In the comics world there are few artists bigger than the characters and worlds that they created, but Stan Lee is probably the biggest. The list of heroes he helped invent is virtually never-ending – Spider-Man, Iron Man, Thor, the Hulk, Black Panther, Doctor Strange, the list goes on – but Lee was himself a remarkable personality who transcended the medium, perhaps precisely because he was so passionate about inflaming the imaginations of his readers. Taschen’s book, The Stan Lee Story, explores his life and times as perhaps the most important promoter and proponent of fantasy storytelling in the history of comic books, through the incisive eye of author Roy Thomas.
Via email, Thomas recently spoke with Nerdist about the creation of this one-of-a-kind, encyclopedic book, which features reprints of some of Lee’s most iconic work, from his earliest contributions to smaller publishers to the heights of his success as the face of Marvel, and later, POW Entertainment. Additionally, Taschen and Marvel provided an amazing collection of exclusive images not only from Thomas’ book, but Lee’s incredible work. (See our gallery below!)
Stan is very well known as the genial and enthusiastic face of comicsdom. What was your aim in creating and culling information for this book?
Stan wasn’t interested in having the book be a real biography, and, really, neither was I. There’s just enough biography therein to frame his actions and achievements. I consider this a “career biography.”
What did you discover about him that you feel like was key to his ability to create and develop these stories that have become bedrock for characters and even storytelling conventions?
He was a talented man–not an original genius, perhaps, but one who, when the right circumstances presented themselves, had the skill (and the drive) to forge a small line of failing comics into a Marvel universe. Naturally, he did not do this without the important help of a number of artists, especially in the early days, particularly Jack Kirby and Steve Ditko… but his was the vision that tied everything together so that the 8 or 10 or 20 or however many titles there might be at any given moment formed a world, not just a mass of mostly unrelated series like DC’s comics of the day.
What were your biggest impressions of Stan either before or during the research process and how if at all did they change?
Until recent years, I hadn’t really realized the extent to which Stan had, at one time, wanted to be an actor… so I began the book with that. There were many little surprises along the way… including Stan’s account (whether it’s to be believed fully or not is something else again) of how he maneuvered Marvel into letting him move to L.A., which I do know he had long wanted to do. In fact, back in 1974, he had once brought up to me the possibility of his moving the whole Marvel operation to Florida.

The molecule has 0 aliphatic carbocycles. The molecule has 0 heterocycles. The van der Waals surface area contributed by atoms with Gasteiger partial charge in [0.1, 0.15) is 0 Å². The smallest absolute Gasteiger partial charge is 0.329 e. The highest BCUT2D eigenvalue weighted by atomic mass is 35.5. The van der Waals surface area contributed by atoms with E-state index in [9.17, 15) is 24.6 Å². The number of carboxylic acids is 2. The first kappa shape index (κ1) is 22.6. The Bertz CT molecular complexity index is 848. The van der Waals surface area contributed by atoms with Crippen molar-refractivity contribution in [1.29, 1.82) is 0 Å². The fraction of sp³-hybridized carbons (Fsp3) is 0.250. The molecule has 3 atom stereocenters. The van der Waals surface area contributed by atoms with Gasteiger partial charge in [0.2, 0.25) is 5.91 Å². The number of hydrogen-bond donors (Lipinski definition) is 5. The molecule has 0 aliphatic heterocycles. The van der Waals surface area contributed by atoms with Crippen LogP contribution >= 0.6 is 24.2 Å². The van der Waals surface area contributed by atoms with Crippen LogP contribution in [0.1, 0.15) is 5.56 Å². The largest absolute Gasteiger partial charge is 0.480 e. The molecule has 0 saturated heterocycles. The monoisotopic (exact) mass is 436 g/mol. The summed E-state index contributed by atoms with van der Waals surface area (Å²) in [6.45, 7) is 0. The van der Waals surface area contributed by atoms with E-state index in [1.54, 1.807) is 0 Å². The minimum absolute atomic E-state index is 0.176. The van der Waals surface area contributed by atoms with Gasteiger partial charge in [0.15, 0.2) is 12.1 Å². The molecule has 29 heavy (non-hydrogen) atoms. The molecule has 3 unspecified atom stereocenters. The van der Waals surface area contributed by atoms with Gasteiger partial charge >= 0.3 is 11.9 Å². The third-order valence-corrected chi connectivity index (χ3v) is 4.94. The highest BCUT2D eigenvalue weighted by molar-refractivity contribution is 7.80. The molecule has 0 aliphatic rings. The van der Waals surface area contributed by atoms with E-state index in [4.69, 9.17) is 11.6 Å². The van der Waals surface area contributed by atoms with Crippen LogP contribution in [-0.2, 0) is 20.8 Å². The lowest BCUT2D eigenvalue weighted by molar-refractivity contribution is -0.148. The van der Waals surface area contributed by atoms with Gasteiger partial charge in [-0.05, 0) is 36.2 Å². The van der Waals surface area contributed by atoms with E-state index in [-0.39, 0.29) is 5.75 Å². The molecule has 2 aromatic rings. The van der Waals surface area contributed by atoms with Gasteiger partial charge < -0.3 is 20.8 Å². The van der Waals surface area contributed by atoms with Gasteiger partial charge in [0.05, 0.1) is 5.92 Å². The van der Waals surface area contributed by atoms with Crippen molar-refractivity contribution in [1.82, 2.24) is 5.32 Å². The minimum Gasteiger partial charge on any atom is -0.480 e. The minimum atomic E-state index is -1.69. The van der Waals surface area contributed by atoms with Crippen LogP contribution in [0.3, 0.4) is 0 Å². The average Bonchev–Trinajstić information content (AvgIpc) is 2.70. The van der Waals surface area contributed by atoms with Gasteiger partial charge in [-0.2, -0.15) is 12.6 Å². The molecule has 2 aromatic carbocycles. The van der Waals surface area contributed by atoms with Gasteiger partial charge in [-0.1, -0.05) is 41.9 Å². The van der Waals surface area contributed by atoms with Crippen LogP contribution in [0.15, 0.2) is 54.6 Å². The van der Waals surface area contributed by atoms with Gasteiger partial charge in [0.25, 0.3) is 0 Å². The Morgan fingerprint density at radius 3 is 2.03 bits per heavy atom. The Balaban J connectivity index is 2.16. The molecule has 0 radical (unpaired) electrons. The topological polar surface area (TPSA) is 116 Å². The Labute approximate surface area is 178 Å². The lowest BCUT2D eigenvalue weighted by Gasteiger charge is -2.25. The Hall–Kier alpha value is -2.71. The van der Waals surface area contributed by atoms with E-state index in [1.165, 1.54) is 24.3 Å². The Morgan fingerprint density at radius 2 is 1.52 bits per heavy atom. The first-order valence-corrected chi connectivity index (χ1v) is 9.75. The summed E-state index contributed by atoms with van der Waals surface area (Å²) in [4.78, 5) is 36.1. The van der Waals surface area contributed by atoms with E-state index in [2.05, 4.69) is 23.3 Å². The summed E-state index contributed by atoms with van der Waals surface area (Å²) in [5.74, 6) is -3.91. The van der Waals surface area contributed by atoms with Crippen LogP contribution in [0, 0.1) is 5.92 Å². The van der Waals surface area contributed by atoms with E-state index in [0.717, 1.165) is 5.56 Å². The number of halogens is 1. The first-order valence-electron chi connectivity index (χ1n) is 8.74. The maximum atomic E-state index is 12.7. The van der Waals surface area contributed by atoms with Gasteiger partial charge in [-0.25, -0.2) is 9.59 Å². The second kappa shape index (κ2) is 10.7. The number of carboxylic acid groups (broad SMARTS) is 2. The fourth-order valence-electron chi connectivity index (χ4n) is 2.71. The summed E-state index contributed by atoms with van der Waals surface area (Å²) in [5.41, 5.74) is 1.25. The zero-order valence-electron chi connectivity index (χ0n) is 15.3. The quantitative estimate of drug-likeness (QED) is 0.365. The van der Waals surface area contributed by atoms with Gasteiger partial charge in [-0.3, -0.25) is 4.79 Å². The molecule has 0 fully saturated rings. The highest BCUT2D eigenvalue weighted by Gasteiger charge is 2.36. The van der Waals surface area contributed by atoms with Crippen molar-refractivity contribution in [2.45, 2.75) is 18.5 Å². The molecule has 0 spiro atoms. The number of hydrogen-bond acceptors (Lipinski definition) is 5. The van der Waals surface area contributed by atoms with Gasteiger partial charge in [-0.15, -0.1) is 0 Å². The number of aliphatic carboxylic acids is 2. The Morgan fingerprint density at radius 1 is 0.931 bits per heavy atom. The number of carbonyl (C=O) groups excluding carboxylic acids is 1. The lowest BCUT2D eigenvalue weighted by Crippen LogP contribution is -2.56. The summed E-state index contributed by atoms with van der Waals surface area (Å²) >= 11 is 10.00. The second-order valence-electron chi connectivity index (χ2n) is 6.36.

Was there a favorite era, story or book of his that was particularly fun to explore or you think deserves more attention?
I think the Marvel (Timely/Atlas) horror and science-fiction comics are particularly worth revisiting; they were definitely a cut above the (low) average for the field in the early 1950s, partly in terms of writing and certainly in terms of artwork. Harvey had art just as good–but its stories, I felt when I read them recently, were decidedly lackluster. Only EC and perhaps one or two others here and there produced horror comics that were better than Timely’s.
His relationships with other creative leaders were often complicated. How eager or reluctant were you to include or explore that within the book?
I think “who did what” will be argued as long as there’s anyone alive who still cares. As I mention in the book, I believe that there can be a general consensus that, as time went along, Stan handed over more and more control of the precise story plotting to the artist (albeit subject to his editorial veto or restructuring), partly because he felt that his dialogue–not the precise words or rhythms, but the philosophy behind them–was Marvel’s secret weapon. He was aware that Marvel worked best when powerful artistic storytellers like [Jack] Kirby, [Steve] Ditko, and [John] Romita were doing the artwork, but the fact remains that he was able to achieve quite satisfactory results with lesser (though of course still talented) artists like Don Heck and Dick Ayers in the early days. One can argue that he might get too much credit in the case of any one story–but if anyone questions that he was the ultimate pop-culture genius who conceived the Marvel Universe and held it together, first by the force of his own personality and ideas and later by the way he inspired the editors-in-chief and writers (and even artists) who followed his lead, I believe that person’s views are not worthy of serious consideration.
As you recount, Lee said he wasn’t a “legacy” kind of guy. But what do you think is that legacy, above perhaps creating these beloved characters?
Stan’s legacy is the Marvel Universe–and everything that has flowed, or will flow, therefrom. Enjoy more images from the amazing book below!
Image: ©Marvel/Courtesy of TASCHEN.